I blame Eric Ries of course. I’m not sure if he started the ‘Lean Startup’ movement but he sure popularised it. And of course, it makes good sense. One of the movement’s main aims is to eliminate the huge amount of wastage that occurs in the startup world and truly, anything that eliminates wastage in the world we live in today can only be a good thing.
The problem with any movement however is when people fixate on just one aspect of it.
The Lean Startup method is all about taking a venture from ideation right through to (hopefully) a period of accelerated growth followed by consolidation and/or sale. Unfortunately – most people get stuck on the lean part at the start and never shift their mindset to the part where you need to spend money to make money.
So where and when do you need to ditch the lean startup mentality? Here are three good places/times to start.
1. In the beginning – your logo
Logos are like pillows. Our head rests on a pillow every single night of our life, yet we find it hard to spend a lot of money on a pillow when we can get one so cheaply. Our logo will grace every single piece of collateral related to our business, but because you can get one from anywhere between $5 and $100 on Fiverr, Elance or 99 designs, that’s the route many people choose to take.
There is no doubt Fiverr and Friends can produce a serviceable logo for you but nine times out of ten they are simply finding a vector illustration on iStock and plonking the words of your business name in front of it. This means not one strategic thought has gone into the thing that is going to be representing you everywhere in the marketplace. The visual base upon which all your branding sits.
If there is one place you should invest some money in the early days, it’s your logo.
2. If your new venture is entering a crowded market-place
Just because a marketplace is crowded doesn’t mean there isn’t room for a new player. In fact, if a marketplace is crowded this usually means there are plenty of customers to go round (take websites about food/clean eating/clean living as an example). If you’re entering a crowded marketplace however and want people to take notice of you, doing it with a lean mentality means you will struggle to get traction and thus your venture will struggle to take off.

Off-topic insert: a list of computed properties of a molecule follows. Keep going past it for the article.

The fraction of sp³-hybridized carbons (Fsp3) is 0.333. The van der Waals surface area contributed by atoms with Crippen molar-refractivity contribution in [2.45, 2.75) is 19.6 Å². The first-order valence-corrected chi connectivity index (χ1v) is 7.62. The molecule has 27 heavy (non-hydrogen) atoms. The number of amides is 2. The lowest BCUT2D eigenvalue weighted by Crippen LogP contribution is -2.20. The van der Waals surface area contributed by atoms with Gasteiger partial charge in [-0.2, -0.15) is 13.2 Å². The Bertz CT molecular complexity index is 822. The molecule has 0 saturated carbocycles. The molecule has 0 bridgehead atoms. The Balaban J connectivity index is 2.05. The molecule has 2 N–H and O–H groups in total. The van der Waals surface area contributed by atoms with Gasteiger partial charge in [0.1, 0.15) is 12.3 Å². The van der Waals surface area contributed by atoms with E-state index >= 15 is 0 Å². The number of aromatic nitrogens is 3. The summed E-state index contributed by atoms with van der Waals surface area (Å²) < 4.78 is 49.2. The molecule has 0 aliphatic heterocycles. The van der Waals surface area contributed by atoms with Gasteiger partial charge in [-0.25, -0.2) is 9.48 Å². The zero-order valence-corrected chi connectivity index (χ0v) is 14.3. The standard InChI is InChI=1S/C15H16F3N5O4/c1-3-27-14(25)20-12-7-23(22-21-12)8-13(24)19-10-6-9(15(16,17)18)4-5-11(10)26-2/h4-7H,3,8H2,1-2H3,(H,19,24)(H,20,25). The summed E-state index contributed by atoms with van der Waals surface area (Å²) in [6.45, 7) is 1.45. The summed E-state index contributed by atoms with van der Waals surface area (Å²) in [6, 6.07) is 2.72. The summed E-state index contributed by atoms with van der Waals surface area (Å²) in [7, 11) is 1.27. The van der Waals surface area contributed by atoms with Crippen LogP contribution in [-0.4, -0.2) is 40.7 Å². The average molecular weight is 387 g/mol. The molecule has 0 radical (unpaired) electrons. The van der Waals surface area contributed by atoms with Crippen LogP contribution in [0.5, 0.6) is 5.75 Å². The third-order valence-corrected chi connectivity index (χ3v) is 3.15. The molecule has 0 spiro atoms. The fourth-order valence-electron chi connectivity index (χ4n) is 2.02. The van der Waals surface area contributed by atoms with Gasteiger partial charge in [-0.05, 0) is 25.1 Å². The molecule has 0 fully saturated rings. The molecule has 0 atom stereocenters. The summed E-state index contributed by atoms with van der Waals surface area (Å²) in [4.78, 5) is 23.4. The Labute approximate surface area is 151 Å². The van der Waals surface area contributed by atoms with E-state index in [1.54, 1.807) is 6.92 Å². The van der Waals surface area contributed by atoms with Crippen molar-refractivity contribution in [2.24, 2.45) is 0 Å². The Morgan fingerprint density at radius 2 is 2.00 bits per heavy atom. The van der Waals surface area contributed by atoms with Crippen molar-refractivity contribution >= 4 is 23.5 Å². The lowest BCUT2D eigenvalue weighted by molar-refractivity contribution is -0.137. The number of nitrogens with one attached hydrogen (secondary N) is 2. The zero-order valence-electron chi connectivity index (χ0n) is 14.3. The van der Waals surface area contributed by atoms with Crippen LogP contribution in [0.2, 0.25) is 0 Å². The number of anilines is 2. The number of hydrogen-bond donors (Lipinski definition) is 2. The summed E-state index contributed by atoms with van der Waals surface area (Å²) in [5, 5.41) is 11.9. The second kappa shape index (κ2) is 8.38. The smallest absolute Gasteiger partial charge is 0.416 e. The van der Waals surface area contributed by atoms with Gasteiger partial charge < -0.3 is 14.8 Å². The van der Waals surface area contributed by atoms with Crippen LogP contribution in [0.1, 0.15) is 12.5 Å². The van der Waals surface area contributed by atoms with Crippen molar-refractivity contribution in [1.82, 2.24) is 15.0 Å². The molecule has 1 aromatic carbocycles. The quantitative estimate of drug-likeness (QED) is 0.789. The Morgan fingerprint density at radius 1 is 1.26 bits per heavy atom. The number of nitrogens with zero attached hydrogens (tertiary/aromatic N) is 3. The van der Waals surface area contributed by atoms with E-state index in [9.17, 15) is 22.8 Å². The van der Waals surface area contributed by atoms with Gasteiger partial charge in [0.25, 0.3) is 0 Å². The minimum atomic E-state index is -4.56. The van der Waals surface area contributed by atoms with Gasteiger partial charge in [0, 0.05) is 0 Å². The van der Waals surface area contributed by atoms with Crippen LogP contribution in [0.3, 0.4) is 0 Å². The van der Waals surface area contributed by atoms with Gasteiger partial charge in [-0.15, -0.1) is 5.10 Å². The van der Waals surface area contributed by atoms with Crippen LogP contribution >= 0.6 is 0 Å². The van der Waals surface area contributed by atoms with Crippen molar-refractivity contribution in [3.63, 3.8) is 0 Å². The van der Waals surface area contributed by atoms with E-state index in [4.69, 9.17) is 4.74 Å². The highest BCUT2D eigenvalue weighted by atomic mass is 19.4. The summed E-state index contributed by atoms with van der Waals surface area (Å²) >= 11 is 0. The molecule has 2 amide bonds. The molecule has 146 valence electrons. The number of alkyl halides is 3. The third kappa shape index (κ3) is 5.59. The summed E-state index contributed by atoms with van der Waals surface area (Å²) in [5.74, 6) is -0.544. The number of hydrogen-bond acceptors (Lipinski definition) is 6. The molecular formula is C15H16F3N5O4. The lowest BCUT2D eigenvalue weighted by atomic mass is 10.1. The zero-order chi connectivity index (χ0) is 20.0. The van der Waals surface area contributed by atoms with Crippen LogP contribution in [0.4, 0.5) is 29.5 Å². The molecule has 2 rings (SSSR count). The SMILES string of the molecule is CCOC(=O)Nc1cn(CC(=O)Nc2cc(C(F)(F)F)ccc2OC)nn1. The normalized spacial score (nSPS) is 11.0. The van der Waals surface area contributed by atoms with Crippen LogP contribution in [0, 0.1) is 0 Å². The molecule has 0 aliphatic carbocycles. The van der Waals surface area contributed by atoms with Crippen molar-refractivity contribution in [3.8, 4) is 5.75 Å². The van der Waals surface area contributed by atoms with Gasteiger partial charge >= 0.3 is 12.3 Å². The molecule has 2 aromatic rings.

For example, if you’re in recruitment and your branding and website doesn’t match the professionalism of all the recruitment companies you’re going to be competing with, no one is going to take you seriously and you’ll be damaging your brand before you even start. The benefits of investing money straight up go beyond simply having a professional look. We’re working with a client right now who is about to enter a VERY crowded marketplace. They’re not just getting a beautiful logo and website design from us, they’re getting a lot of advice and guidance with regard to positioning, message and how they’re going to make themselves stand out from the crowd once they launch. You’re just not going to get this if your logo and website is done by someone on Elance.
3. When it’s time to grow
This is the area where I see many businesses struggle to spend money. They’re growing, they’re busy, they’re finally making money from their venture … and they find it hard to invest any of that money back in the business. It might be time for a logo refresh or a website upgrade but they think ‘I’ve got more work than I can handle right now, those things can wait.’ And yes, they can wait. Until the works dries up and suddenly they’re looking for a magic bullet to kick-start sales again.
The best time to spend money on your business is when you have money to spend.
Your website is often the most obvious thing to look at first as it’s your 24/7 Sales Manager. The online world is moving ridiculously fast at the moment and even a website design that is only two years old could be in desperate need of a refresh. A website design that is more than two years old? It will DEFINITELY need to be looked at.
The other place I advocate spending money during a business’ growth phase is advice. I read widely and listen to a lot of podcasts when it comes to growing Swish Design. And I’ve learned a LOT from what I read. The problem with books/articles/podcasts however is by nature, they have to be generalist. Which means they leave it up to you to apply their teachings to your situation. That’s why I like to invest it in the time of smart people. I’ve paid up to $600 to talk to someone for an hour and never regretted a single cent I’ve outliad. Not only am I getting to pick the brains of someone very clever, I’m also getting them to apply their significant knowledge to my situation and my business. I get to ask ‘why’ and ‘how’ and ‘what do you think about this?’ The answers I get to those questions? Priceless.
Have you ever found yourself stuck in ‘Lean’ startup mode? Was it invaluable for your business to finally break out of this mindset?